Labor, Law

I recently described working in a coal mine in China as one of the most dangerous jobs in the world. The most dangerous factory job in the United states, on the other hand, is working in a meat packing plant.

Workers in the U.S. meat and poultry industry endure unnecessarily hazardous work conditions, and the companies employing them often use illegal tactics to crush union organizing efforts, Human Rights Watch said in [this report, released Jan. 25th].

In meat and poultry plants across the United States, Human Rights Watch found that many workers face a real danger of losing a limb, or even their lives, in unsafe work conditions. It also found that companies frequently deny workers’ compensation to employees injured on the job, intimidate and fire workers who try to organize, and exploit workers’ immigrant status in order to keep them quiet about abuses.

Articles in The Nation and The Atlantic were written about the dangers of the meat packing industry back in 2002, but little has been done since then. However, this news story just might provoke some changes — assuming that the connection is made between what we eat and how it is made:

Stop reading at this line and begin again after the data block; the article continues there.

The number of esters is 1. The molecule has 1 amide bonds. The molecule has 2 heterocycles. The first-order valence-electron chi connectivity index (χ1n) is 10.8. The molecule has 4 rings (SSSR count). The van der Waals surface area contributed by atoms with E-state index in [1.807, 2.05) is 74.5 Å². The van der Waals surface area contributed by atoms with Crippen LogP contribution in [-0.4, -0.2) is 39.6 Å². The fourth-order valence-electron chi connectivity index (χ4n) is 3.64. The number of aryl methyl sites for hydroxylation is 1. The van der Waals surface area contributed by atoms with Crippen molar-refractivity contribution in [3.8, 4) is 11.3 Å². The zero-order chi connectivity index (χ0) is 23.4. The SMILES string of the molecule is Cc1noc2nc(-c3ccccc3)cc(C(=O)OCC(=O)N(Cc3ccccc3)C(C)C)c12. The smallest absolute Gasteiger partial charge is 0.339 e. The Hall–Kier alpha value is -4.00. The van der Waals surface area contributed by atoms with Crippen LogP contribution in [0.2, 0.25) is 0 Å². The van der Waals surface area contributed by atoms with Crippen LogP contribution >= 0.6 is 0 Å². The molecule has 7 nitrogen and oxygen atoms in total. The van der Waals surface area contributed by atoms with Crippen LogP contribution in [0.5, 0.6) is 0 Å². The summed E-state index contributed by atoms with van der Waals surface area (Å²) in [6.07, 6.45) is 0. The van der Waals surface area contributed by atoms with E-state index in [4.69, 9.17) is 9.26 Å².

A diner bit into a segment of human finger while digging into a bowl of chili at a San Jose Wendy’s restaurant Tuesday night, Santa Clara County health officials said today.

The reason I point the finger (sorry!) at the meat packing industry is that, according to the article, all of the workers at the restaurant were in possession of all 10 of their fingers.’” I assume it was a result of the incredibly high risk of loosing a body part while working in a meat packing plant.

Addendum: I was thinking to myself … didn’t I see this scene in a movie? Sure enough, I did.

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